Very interesting blog post on The Wall (wallblog.co.uk). Thanks to its author, Maggie Lonergan, from Fortune Cookie.
According to Gartner’s latest figures issued earlier this month, Smartphone sales reached 115m units worldwide and account for 26% of all mobile phone sales. It goes without saying that if your customers are adopting smartphones and spending increasing amounts of time in the digital world, then you should be too.
Unfortunately many brands racing ahead with the digital revolution are stumbling across a big obstacle along the way to their goal: a limited knowledge of how their customers are connecting to them, their services and one another through these mobile devices.
This post highlights four considerations that you must address if you are to create real customer engagement in today’s digital arena.
1. Be relevant
Whether it’s community-based platforms such as Facebook and LinkedIn, social gaming, location-based communication, social commerce or virtual currencies, the digital world offers plenty of compelling reasons for users to keep coming back. The challenge for brands is to ensure they create and retain their relevancy with customers in this multi-channel environment. Brands need to consider how the content, features and functionality they have created for their website and the off-line world, translates to the digital world. Online fashion store,ASOS, is a great example of a company that has done this brilliantly. It recently extended its digital presence from a website to a fully featured Facebook commerce application – and in doing so has created an additional channel to interact with its 450,000 fans.
2. Collaboration and co-creation
The days of brands living in a world where their identities, personalities and behaviour are defined purely from one source (usually their advertising) are well and truly over. Thanks to community-based platforms, brands are now shaped as much by what their customers say as by what they say about themselves. One of the world’s best-known brands, Pepsi, proactively seeks ideas from the public on how they should deliver their CSR initiatives. And leading coffee chain, Starbucks, recently changed its bricks and mortar café experience as a direct result of feedback they actively sought via its digital channels. These are both great examples of brands proactively engaging with their customers in the digital space, and the net result is of benefit to both parties.
3. Connect the dots between the physical and digital worlds
Advances in technology have enabled digital channels to replicate the physical relationships that are so important to us as human beings. Communicating with friends and family using Skype is a great example. Chatting on Facebook is another. In fact, we can now communicate with each other at a speed and with an ease of use that has never been possible before. In the digital world it’s vital to ensure that your brand has a relevant presence at all the digital touch points visited by your customers. But it’s also important to recognise that your customers are in the physical world too. Ensuring your brand is available in the right place at the right time is a key consideration and that’s where connecting the dots becomes important. Starbucks does this particularly well and its 20 million Facebook fans are regularly invited to participate in café-based promotions and events.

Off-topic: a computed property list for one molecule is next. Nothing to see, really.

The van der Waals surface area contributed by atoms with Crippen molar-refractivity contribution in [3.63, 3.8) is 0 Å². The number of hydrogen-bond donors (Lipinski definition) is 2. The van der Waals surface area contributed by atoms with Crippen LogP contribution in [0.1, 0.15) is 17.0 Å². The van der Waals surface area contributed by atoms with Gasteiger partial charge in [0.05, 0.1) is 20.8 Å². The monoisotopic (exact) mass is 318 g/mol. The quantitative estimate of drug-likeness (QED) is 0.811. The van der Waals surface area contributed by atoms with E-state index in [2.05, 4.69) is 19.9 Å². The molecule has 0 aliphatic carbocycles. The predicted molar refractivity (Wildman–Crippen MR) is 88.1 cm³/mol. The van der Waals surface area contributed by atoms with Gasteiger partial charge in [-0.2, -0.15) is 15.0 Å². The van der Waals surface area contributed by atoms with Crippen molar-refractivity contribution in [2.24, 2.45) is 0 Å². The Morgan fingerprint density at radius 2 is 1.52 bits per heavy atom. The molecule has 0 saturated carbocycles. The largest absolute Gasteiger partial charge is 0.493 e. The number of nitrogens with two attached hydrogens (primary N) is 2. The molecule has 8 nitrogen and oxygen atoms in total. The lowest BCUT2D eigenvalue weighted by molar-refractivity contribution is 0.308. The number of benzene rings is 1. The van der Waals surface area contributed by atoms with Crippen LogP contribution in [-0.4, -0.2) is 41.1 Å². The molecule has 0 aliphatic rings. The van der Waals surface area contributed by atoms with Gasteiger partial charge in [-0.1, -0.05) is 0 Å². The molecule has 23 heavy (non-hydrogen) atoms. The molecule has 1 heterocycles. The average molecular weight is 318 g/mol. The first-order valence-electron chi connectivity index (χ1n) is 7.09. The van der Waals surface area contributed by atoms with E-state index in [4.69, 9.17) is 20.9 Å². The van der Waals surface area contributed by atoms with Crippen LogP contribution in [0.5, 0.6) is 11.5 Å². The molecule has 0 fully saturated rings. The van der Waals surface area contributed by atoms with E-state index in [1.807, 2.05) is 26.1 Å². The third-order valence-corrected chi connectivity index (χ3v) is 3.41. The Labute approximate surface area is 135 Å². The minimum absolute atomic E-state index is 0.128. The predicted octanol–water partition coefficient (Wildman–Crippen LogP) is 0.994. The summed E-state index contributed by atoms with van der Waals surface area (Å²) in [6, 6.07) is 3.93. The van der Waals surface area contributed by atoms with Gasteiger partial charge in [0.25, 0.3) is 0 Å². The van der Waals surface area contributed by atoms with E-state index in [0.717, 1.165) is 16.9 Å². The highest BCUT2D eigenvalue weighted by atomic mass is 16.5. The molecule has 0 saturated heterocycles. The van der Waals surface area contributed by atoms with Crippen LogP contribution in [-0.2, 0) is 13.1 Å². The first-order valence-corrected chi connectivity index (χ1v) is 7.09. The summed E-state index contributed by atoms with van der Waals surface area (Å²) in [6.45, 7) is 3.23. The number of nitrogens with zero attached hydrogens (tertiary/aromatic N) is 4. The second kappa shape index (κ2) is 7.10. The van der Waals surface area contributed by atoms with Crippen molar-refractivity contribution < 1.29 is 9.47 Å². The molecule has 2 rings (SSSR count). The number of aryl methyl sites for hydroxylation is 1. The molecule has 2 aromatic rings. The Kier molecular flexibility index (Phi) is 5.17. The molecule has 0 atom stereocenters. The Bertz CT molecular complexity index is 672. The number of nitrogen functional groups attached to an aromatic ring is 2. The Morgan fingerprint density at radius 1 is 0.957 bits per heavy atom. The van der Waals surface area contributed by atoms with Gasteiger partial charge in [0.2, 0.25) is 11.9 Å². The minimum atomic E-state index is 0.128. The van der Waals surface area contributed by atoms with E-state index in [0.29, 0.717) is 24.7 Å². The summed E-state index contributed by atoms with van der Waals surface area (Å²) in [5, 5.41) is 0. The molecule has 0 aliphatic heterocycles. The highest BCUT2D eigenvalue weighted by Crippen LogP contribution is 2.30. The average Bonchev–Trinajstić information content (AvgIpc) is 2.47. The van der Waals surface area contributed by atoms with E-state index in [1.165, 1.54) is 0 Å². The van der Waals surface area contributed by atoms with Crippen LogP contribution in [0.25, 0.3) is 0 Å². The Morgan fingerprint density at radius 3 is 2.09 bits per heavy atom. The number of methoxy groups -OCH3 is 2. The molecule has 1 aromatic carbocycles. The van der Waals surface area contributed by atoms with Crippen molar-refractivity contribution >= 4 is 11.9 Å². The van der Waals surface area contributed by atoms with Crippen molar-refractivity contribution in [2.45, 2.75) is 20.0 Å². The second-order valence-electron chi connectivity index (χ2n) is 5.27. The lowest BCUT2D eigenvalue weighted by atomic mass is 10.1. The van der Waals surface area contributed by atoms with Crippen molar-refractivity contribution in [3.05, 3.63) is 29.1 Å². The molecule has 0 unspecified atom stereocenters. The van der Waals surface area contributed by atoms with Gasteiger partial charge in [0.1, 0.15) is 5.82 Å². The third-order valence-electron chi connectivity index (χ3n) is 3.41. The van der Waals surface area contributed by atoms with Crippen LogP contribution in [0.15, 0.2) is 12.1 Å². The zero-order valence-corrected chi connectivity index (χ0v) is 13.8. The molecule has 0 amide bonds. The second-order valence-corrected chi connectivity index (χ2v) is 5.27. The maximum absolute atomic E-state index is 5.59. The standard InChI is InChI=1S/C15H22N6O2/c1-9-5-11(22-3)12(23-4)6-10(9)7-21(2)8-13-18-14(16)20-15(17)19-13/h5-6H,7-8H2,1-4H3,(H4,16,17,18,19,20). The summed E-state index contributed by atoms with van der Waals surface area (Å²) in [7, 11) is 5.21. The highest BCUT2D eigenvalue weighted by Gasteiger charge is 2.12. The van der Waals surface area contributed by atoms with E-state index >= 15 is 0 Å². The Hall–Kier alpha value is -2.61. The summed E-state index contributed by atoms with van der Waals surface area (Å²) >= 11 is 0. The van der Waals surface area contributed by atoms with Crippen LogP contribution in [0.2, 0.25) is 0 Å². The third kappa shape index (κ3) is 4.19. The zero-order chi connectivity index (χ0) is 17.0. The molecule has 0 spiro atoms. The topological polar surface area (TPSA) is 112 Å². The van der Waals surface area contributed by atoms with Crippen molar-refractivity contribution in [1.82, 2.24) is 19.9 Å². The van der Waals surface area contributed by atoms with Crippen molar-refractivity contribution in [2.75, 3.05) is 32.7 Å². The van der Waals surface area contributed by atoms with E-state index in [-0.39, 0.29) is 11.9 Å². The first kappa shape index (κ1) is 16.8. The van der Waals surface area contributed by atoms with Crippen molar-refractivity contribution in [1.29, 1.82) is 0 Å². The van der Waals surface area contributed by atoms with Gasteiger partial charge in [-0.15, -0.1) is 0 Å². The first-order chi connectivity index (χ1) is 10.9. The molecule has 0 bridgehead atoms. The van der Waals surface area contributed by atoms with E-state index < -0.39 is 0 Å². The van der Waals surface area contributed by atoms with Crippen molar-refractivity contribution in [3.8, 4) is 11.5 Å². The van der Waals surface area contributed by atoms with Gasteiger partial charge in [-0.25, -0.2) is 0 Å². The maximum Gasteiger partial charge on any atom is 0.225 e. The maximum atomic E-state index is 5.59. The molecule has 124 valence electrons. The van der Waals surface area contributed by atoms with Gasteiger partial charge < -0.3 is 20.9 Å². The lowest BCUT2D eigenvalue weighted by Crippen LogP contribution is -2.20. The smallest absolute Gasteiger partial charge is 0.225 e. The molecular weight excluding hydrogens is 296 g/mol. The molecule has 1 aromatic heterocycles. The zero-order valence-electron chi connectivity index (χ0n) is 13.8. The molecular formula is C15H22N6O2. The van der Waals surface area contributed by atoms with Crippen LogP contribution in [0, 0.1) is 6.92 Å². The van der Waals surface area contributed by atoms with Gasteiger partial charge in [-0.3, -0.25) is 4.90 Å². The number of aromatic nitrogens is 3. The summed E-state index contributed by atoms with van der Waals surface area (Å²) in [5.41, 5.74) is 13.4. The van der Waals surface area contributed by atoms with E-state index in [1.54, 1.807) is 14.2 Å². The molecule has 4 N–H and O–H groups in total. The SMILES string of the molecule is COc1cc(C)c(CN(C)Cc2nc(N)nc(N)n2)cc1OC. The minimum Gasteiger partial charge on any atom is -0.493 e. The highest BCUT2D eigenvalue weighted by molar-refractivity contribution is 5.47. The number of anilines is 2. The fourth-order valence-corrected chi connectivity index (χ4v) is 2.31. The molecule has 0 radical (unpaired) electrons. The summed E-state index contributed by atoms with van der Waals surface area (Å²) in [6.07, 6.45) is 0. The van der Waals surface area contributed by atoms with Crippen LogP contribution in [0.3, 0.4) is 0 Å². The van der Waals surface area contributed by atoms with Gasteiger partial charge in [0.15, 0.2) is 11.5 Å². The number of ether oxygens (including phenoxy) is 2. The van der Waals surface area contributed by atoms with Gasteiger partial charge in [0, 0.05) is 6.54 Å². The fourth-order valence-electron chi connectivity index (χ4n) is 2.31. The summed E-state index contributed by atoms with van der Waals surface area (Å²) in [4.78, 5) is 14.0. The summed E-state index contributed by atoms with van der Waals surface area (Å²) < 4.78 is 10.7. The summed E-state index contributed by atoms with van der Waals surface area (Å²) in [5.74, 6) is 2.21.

4. Touch-based interaction
Connecting with your consumers in the digital space is as much about using the most appropriate mobile technology whether that is a tablet, Smartphone, mobile gaming console or laptop as it is about having appropriate content. Once you have the right content, mobile devices are fantastic tool for drawing customers in and encouraging them to engage with your brand in a way that feels totally natural. As an example,ebookers recently launched an iPad app called ebookers Explorer. It pulls together socially-generated content from across the internet, tailored to the destination and activity the user is looking to explore. As well as being easy to use, it delivers personalised content in an easily digestible travel magazine format.
At the end of the day, we know that know digital marketing is worth doing – so it makes sense to do it right. As with all successful marketing initiatives, whether in the online or off-line world, your customers should have pride of place the centre. Understand who they are, where they go and how they get there, and the chances of your winning consumers’ hearts and minds will be high.
By Maggie Lonergan, client development director, Fortune Cookie.